Although lymphedema has been observed for centuries, until recently little was understood about the disease. Only in the past 10 to 15 years have clinicians begun to seriously focus on its causes and treatment.
Compression pumps are increasingly recognized as an effective treatment for lymphedema. The compression pump system consists of an air pump and an appliance (sleeve) that fits over the affected extremity. Air pressure is applied to the appliance, which in turn applies pressure to the extremity. A basic pump applies uniform pressure over the entire extremity. The high-quality devices consist of a pump and an appliance with three or more segments that apply sequential pressure along the extremity, distally to proximally (from the hand or foot toward the torso).
Since lymphatic pressure is greater distally (in the hand or foot) than it is proximally (near the torso), the preferred method of compression therapy mimics the different pressures that are a normal part of a healthy lymphatic system. This is accomplished by means of a pump that applies gradient pressure to the segmented appliance, putting more pressure on the hand or foot and less pressure near the torso.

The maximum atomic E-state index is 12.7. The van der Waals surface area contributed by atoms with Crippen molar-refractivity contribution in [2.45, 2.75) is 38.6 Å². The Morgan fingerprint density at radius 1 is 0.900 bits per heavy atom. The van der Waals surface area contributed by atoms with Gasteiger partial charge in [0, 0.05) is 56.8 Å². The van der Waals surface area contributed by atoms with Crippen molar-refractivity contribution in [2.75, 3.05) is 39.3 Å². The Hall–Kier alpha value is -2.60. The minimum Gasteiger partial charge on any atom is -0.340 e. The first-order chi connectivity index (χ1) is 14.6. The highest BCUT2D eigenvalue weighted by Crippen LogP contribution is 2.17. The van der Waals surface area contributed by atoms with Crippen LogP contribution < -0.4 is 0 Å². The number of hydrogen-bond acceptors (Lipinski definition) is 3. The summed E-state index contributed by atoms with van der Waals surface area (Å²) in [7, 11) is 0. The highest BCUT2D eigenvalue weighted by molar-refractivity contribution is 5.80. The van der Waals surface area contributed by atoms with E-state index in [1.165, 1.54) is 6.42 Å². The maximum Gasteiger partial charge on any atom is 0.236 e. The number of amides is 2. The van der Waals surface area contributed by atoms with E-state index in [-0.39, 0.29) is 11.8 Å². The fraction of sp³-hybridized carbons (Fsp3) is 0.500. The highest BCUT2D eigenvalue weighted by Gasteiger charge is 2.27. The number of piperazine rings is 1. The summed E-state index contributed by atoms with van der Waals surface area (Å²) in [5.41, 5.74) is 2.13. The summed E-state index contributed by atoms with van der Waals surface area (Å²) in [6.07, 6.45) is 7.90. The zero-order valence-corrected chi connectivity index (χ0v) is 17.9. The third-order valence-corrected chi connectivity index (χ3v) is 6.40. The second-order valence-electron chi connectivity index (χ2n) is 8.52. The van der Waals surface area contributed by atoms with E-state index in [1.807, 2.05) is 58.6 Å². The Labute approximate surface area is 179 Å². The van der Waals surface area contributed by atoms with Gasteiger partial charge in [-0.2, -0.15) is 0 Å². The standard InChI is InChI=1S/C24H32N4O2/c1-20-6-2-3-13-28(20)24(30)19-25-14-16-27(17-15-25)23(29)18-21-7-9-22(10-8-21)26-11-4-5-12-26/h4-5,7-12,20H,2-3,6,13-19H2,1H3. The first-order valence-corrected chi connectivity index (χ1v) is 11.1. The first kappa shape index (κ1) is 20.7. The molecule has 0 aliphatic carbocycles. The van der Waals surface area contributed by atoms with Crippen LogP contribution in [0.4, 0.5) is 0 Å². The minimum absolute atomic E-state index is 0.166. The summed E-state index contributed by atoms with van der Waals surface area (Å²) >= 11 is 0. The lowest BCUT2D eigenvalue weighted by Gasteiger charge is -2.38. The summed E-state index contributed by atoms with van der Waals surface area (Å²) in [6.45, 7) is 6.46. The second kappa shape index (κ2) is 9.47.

This type of system creates a gentle massaging action, moving the accumulated fluid from the affected extremities back into the body, where it can be naturally eliminated. Pressure and the subsequent effectiveness of the treatment can be gradually increased as the patient becomes more tolerant.
These devices are low in cost, lightweight, quiet, comfortable, and easy to use for home therapy. Because of their comfort and ease of use, patient compliance is very high. Gradient pump systems are a cost-effective way to treat lymphedema and venous insufficiency.
Compression therapy is also extremely effective in curing decubitus ulcers that occur on the lower extremities.